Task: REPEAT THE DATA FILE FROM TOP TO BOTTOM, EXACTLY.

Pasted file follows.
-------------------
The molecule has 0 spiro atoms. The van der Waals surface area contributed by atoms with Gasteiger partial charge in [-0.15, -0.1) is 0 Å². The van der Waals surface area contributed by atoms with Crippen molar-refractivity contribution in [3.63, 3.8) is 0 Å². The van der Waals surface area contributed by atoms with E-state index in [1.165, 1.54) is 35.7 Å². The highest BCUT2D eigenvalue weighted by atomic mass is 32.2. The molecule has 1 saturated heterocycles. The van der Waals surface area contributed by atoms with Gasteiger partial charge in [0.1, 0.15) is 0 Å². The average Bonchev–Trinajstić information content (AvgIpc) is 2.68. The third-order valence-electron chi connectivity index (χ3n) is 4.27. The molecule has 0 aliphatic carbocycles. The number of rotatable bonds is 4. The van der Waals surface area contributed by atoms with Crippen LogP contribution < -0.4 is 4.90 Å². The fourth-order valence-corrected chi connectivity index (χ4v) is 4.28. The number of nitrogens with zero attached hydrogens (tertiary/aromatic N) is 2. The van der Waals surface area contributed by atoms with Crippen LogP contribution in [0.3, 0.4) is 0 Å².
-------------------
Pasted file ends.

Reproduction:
The molecule has 0 spiro atoms. The van der Waals surface area contributed by atoms with Gasteiger partial charge in [-0.15, -0.1) is 0 Å². The van der Waals surface area contributed by atoms with Crippen molar-refractivity contribution in [3.63, 3.8) is 0 Å². The van der Waals surface area contributed by atoms with E-state index in [1.165, 1.54) is 35.7 Å². The highest BCUT2D eigenvalue weighted by atomic mass is 32.2. The molecule has 1 saturated heterocycles. The van der Waals surface area contributed by atoms with Gasteiger partial charge in [0.1, 0.15) is 0 Å². The average Bonchev–Trinajstić information content (AvgIpc) is 2.68. The third-order valence-electron chi connectivity index (χ3n) is 4.27. The molecule has 0 aliphatic carbocycles. The number of rotatable bonds is 4. The van der Waals surface area contributed by atoms with Crippen LogP contribution < -0.4 is 4.90 Å². The fourth-order valence-corrected chi connectivity index (χ4v) is 4.28. The number of nitrogens with zero attached hydrogens (tertiary/aromatic N) is 2. The van der Waals surface area contributed by atoms with Crippen LogP contribution in [0.3, 0.4) is 0 Å².